Emotional Intelligence: Why It Can Matter More Than IQ - Part Four: Chapter 14, Temperament Is Not Destiny Summary & Analysis

Daniel Goleman
This Study Guide consists of approximately 28 pages of chapter summaries, quotes, character analysis, themes, and more - everything you need to sharpen your knowledge of Emotional Intelligence.
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Part Four: Chapter 14, Temperament Is Not Destiny Summary and Analysis

Temperament is the mood or emotional range that one tends to maintain. Developmental psychologist, Jerome Kagan, of Harvard University, found four temperamental types that have different patterns of brain activity. The four temperamental types are: timid, bold, upbeat and melancholy. Within each type is a range of intensity, how it is triggered and how long it lasts. Kagan's study focused on the dimension from timid to bold in children. One main difference in the timid and the bold is how easily the amygdala is stimulated. The easily stimulated are timid, fearful, withdrawn and less talkative and more likely to develop anxiety problems later in life.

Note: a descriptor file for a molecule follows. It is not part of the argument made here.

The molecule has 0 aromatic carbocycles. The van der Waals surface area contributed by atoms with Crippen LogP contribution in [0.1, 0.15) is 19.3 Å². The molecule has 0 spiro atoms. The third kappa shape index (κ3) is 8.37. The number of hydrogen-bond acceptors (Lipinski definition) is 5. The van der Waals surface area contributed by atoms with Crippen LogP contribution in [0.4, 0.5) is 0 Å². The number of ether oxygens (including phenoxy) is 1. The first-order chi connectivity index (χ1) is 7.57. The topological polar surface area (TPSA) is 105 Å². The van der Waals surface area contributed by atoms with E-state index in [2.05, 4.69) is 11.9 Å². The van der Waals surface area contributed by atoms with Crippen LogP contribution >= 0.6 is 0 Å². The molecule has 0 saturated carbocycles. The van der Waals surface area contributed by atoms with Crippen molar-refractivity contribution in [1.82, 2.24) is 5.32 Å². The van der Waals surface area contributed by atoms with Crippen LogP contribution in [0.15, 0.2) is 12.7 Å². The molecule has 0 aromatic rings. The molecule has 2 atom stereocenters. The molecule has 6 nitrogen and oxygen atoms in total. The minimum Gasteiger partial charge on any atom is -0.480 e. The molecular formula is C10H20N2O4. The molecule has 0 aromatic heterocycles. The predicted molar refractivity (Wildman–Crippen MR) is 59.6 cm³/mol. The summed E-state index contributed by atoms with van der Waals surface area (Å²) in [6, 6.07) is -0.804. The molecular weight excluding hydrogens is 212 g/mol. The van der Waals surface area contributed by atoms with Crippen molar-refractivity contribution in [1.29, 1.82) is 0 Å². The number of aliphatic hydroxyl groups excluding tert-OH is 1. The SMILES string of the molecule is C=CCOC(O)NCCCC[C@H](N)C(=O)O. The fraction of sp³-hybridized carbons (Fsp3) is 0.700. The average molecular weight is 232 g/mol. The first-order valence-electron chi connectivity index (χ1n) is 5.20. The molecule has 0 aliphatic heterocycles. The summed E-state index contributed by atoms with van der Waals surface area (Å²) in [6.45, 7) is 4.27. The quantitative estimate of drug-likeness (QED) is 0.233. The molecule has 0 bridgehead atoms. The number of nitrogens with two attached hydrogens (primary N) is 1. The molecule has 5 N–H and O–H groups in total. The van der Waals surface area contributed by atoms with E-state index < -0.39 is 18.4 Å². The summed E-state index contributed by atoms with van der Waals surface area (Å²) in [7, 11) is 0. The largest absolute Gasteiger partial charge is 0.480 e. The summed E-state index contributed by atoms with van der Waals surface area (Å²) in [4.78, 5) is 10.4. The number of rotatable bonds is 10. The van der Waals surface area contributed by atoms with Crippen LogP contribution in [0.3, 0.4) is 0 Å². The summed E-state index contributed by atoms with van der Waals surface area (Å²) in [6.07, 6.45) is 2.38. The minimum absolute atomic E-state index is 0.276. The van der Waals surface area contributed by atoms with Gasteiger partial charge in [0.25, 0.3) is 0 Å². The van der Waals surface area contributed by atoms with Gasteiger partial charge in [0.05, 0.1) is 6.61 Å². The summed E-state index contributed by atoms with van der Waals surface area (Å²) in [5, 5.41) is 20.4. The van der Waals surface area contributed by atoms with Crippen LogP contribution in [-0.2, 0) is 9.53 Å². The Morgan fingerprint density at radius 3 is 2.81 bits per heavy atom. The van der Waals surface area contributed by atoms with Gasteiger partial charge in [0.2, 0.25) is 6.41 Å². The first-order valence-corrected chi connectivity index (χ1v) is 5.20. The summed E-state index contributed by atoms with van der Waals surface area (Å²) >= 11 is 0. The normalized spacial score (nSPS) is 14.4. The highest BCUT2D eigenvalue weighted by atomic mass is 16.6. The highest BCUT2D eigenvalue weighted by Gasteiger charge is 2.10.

Psychologist Richard Davidson, of the University of Wisconsin, discovered a link between pre-frontal lobe activity and temperament. People who were cheerful in temperament showed...

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This section contains 349 words
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